Challenge: change the for loop that counts in twos to count from -5 to 25 in steps of 5. Remember that you have the Standard Python Library Documentation available, try searching for range.

Introduction to Python

GPIO or General Purpose Input and Output is the interface that allows your Raspberry Pi to connect to the world. The pins can drive a voltage, sink current, and read voltage levels. Complex digital communications can also take place on the GPIO.

Before we begin, a word about connecting to the GPIO: The pins in the GPIO header are connected directly to the Broadcom processor that is the heart of a Raspberry Pi. You should never prototype circuits while your Raspberry Pi is powered, because a short circuit - no matter how brief - might immediately fry your Pi.

Safely shutdown your Pi as described in Section 1.3 before removing power - then you're ready to prototype some circuits!

Connecting to the Outside World with GPIO

We're going to animate a nice sine wave in our shell. To do this we'll write a simple function.

Code for this section:

# Display a pretty sine wave in the Python Shell

import math # For the Sine function
import time # For sleep() delay

numCycle = 5 # Number of times we want our sinewave to cycle
pi = math.pi # Less typing required later = more readable code

# Function to simplify calling the sine function
def sin(x):
    return math.sin(x)

x = 0
while x < (2 * pi * numCycle):
    bar = int(20*sin(x))    # An integer number for the length of our bargraph
    x += 0.3                # the same as saying x = x+0.3
    print ((21+bar)*"=")    # Print the bargraph
Pretty Demo: Using Math and Functions

We'll be reusing the LED-button setup from Section 2.2 for this section.

Code for this section is attached.

The RPi.GPIO documentation also has an example which brightens/dims an LED. To acheive that end the example uses some for loops. We encourage you to check that out to see how they did it. Make sure you remember to change the GPIO pin number in the code to whichever one you're using!

Breathing LED Effect

Using Hats and the Sense Hat Emulator
Shell Scripting
6 Lectures 46:24

In this chapter you'll learn about:

  • How to write a simple BASH script
  • Using variables and arguments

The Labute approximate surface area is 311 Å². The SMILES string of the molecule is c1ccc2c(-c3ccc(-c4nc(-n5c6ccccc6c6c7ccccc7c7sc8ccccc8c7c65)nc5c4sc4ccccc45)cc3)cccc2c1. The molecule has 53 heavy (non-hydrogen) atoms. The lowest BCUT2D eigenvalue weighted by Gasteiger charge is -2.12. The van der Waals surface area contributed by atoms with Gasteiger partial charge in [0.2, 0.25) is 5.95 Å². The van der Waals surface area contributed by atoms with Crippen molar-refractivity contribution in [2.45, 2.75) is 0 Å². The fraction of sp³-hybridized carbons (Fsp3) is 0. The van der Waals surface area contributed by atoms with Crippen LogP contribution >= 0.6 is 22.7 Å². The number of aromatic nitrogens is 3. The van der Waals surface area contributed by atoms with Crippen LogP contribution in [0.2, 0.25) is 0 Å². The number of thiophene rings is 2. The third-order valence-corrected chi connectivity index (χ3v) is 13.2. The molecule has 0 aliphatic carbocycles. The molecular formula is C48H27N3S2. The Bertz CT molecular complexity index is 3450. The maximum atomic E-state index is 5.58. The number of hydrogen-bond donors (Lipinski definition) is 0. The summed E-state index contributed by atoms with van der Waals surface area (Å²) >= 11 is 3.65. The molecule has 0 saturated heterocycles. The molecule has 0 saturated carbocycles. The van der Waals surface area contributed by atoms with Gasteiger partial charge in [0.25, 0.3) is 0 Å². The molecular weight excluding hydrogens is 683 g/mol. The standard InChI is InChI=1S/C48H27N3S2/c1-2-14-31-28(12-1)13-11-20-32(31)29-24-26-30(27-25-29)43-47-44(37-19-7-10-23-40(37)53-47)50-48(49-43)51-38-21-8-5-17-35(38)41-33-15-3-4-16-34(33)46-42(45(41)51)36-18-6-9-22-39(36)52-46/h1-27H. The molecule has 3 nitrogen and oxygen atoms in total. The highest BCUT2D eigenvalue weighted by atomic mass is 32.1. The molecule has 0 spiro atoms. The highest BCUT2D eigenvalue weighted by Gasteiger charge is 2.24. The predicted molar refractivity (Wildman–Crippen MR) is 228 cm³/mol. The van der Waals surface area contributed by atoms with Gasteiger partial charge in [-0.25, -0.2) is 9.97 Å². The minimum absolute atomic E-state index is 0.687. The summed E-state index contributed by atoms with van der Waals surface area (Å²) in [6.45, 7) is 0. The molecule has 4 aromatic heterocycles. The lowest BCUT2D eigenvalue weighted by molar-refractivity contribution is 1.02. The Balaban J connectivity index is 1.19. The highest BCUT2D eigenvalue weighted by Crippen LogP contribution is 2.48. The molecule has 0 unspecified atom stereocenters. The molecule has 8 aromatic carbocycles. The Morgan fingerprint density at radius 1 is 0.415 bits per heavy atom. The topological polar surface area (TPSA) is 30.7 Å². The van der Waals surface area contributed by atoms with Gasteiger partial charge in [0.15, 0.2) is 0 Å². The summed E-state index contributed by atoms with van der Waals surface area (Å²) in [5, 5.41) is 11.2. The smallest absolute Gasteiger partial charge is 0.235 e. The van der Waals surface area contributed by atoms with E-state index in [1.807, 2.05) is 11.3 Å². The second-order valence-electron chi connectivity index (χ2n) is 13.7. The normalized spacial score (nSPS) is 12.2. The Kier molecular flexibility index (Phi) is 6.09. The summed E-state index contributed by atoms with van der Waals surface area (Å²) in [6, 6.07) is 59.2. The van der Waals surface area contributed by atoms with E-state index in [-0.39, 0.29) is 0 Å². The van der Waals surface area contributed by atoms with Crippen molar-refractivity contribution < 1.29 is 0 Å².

• Scheduling tasks
  • How to use the command manual so you can use new commands correctly.

Arguments are pieces of information that we pass in to a program or function. When you issue a command like cd /home/pi, here the command is cd and there is one argument,/home/pi.

In BASH, arguments are accessed in the order they were passed in with $x, where x is the argument number. This means that $1 refers to the first argument, and $4 refers to the 4th argument (if there is one). The name of the command issued is $0.

File Permissions, Arguments and Your First Script

Variables and Decision Making

We're going to write a useful archiving script now. This script will take whatever directory or file we give it, and copy it to a predetermined archive-directory.

Writing a Useful Backup-Script

Improving the Backup-Script (Using the Manual)

Scheduling Tasks and Running at Startup
Desktop Applications
7 Lectures 49:38
Desktop Applications

We're going to whip-up a very simple GUI to toggle a GPIO pin with. This will familiarise us with the Tkinter workflow:

  1. Create the main GUI window
  2. Create widget, required variable(s)
  3. Position the widget
  4. Create and attach an event-function
  5. Program the function to do what you want
  6. Repeat steps 2-6 as required

Here's the gpiozero documentation if you think you'll prefer using it instead of RPi.GPIO.

Introducing TkInter

Your First GUI

Walk-through of Other Widgets

LED Command-Center with Text-Entry Box

Menu Bars and Extra Windows

Events & Bindings
Internet of Things
4 Lectures 25:04

Introduction to IOT Services

Particle Pi and IFTTT

We've covered several topics throughout this workshop series, and we've really only scratched the surface of each. By now we've assembled a toolbox of useful skills and are aware of the kinds of tasks our Pi can handle.

Where to find inspiration:

instructables.com or hackaday.io, and on our own projects page.

Where to get help:

The Raspberry Pi Stack Exchange

The Unix and Linux Stack Exchange

Pi to Pi Communications with Particle Pi
About the Instructor
Core Electronics
4.5 Average rating
497 Reviews
14,495 Students
3 Courses
A team of Creative Technologists

I'm Graham - the founder of Core Electronics. I have been learning, educating and making for over 15 years. Twelve of those were as an Avionics Technician in the Royal Australian Air Force, maintaining fighter jets and in deeper level maintenance workshops. A technically demanding job with broad exposure to many facets of electronics, which led to mentoring and educating others as a senior technician.

During that time (in 2007) I founded "Core Electronics" in Australia which has evolved to become a leading retailer for maker electronics and educational resource for tens of thousands of makers.

In 2016 we launched "Knowledge Factory" in Newcastle (Australia) - a space where we hold free community workshops to walk people over the hurdles with maker tech such as Arduino, 3D Printing and Raspberry Pi. Wonderful!

At every leg of my journey, I've been compelled to learn new skills and help others with their projects. We're now on Udemy and we look forward to helping so many others around the world.